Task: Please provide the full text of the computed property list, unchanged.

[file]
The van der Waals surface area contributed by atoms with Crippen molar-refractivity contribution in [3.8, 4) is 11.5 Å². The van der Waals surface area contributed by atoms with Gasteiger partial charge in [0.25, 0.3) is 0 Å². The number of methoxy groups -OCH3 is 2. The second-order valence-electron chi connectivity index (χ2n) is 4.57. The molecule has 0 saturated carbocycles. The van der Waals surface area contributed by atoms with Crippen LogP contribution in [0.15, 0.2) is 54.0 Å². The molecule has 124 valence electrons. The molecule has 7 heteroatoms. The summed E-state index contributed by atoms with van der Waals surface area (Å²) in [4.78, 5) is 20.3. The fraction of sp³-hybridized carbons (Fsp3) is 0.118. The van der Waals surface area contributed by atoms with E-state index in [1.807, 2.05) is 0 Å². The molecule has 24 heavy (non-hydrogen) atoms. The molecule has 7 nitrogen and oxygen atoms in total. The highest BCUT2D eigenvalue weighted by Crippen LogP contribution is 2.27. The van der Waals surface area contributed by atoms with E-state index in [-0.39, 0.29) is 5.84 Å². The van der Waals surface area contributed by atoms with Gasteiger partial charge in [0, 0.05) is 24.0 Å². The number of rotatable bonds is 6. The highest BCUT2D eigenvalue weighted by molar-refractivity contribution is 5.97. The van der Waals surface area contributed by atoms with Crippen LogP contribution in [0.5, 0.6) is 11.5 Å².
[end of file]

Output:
The van der Waals surface area contributed by atoms with Crippen molar-refractivity contribution in [3.8, 4) is 11.5 Å². The van der Waals surface area contributed by atoms with Gasteiger partial charge in [0.25, 0.3) is 0 Å². The number of methoxy groups -OCH3 is 2. The second-order valence-electron chi connectivity index (χ2n) is 4.57. The molecule has 0 saturated carbocycles. The van der Waals surface area contributed by atoms with Crippen LogP contribution in [0.15, 0.2) is 54.0 Å². The molecule has 124 valence electrons. The molecule has 7 heteroatoms. The summed E-state index contributed by atoms with van der Waals surface area (Å²) in [4.78, 5) is 20.3. The fraction of sp³-hybridized carbons (Fsp3) is 0.118. The van der Waals surface area contributed by atoms with E-state index in [1.807, 2.05) is 0 Å². The molecule has 24 heavy (non-hydrogen) atoms. The molecule has 7 nitrogen and oxygen atoms in total. The highest BCUT2D eigenvalue weighted by Crippen LogP contribution is 2.27. The van der Waals surface area contributed by atoms with E-state index in [-0.39, 0.29) is 5.84 Å². The van der Waals surface area contributed by atoms with Gasteiger partial charge in [0, 0.05) is 24.0 Å². The number of rotatable bonds is 6. The highest BCUT2D eigenvalue weighted by molar-refractivity contribution is 5.97. The van der Waals surface area contributed by atoms with Crippen LogP contribution in [0.5, 0.6) is 11.5 Å².